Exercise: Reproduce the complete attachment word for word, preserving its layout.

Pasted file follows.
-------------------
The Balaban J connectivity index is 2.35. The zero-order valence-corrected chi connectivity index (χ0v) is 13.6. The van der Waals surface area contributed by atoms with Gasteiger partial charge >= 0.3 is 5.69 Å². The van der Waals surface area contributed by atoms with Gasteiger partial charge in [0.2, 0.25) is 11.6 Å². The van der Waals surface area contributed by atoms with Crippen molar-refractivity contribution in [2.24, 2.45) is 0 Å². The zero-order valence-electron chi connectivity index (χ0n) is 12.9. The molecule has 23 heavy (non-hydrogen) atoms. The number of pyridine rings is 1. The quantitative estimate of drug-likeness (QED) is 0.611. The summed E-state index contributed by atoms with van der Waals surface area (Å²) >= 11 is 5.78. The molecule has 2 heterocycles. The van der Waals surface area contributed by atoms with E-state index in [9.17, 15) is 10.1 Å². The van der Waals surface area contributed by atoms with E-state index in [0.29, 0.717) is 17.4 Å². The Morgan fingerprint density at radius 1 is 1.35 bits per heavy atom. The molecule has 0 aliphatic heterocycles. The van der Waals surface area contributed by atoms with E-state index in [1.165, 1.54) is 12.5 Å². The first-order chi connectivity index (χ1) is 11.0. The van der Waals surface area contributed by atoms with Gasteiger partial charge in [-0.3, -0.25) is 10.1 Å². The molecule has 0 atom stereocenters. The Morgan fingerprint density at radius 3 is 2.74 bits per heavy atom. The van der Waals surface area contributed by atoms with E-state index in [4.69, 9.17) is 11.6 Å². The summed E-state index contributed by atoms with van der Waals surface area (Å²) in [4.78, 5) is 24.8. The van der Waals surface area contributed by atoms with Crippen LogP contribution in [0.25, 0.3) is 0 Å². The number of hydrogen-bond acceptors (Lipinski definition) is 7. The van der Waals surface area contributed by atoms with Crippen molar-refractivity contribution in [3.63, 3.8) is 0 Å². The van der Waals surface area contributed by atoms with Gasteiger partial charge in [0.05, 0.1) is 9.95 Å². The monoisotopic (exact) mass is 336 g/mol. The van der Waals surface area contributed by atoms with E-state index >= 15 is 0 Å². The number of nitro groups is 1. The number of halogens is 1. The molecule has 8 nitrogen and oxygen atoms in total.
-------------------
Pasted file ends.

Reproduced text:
The Balaban J connectivity index is 2.35. The zero-order valence-corrected chi connectivity index (χ0v) is 13.6. The van der Waals surface area contributed by atoms with Gasteiger partial charge >= 0.3 is 5.69 Å². The van der Waals surface area contributed by atoms with Gasteiger partial charge in [0.2, 0.25) is 11.6 Å². The van der Waals surface area contributed by atoms with Crippen molar-refractivity contribution in [2.24, 2.45) is 0 Å². The zero-order valence-electron chi connectivity index (χ0n) is 12.9. The molecule has 23 heavy (non-hydrogen) atoms. The number of pyridine rings is 1. The quantitative estimate of drug-likeness (QED) is 0.611. The summed E-state index contributed by atoms with van der Waals surface area (Å²) >= 11 is 5.78. The molecule has 2 heterocycles. The van der Waals surface area contributed by atoms with E-state index in [9.17, 15) is 10.1 Å². The van der Waals surface area contributed by atoms with E-state index in [0.29, 0.717) is 17.4 Å². The Morgan fingerprint density at radius 1 is 1.35 bits per heavy atom. The molecule has 0 aliphatic heterocycles. The van der Waals surface area contributed by atoms with E-state index in [1.165, 1.54) is 12.5 Å². The first-order chi connectivity index (χ1) is 11.0. The van der Waals surface area contributed by atoms with Gasteiger partial charge in [-0.3, -0.25) is 10.1 Å². The molecule has 0 atom stereocenters. The Morgan fingerprint density at radius 3 is 2.74 bits per heavy atom. The van der Waals surface area contributed by atoms with E-state index in [4.69, 9.17) is 11.6 Å². The summed E-state index contributed by atoms with van der Waals surface area (Å²) in [4.78, 5) is 24.8. The van der Waals surface area contributed by atoms with Crippen LogP contribution in [0.25, 0.3) is 0 Å². The number of hydrogen-bond acceptors (Lipinski definition) is 7. The van der Waals surface area contributed by atoms with Crippen molar-refractivity contribution in [3.63, 3.8) is 0 Å². The van der Waals surface area contributed by atoms with Gasteiger partial charge in [0.05, 0.1) is 9.95 Å². The monoisotopic (exact) mass is 336 g/mol. The van der Waals surface area contributed by atoms with E-state index >= 15 is 0 Å². The number of nitro groups is 1. The number of halogens is 1. The molecule has 8 nitrogen and oxygen atoms in total.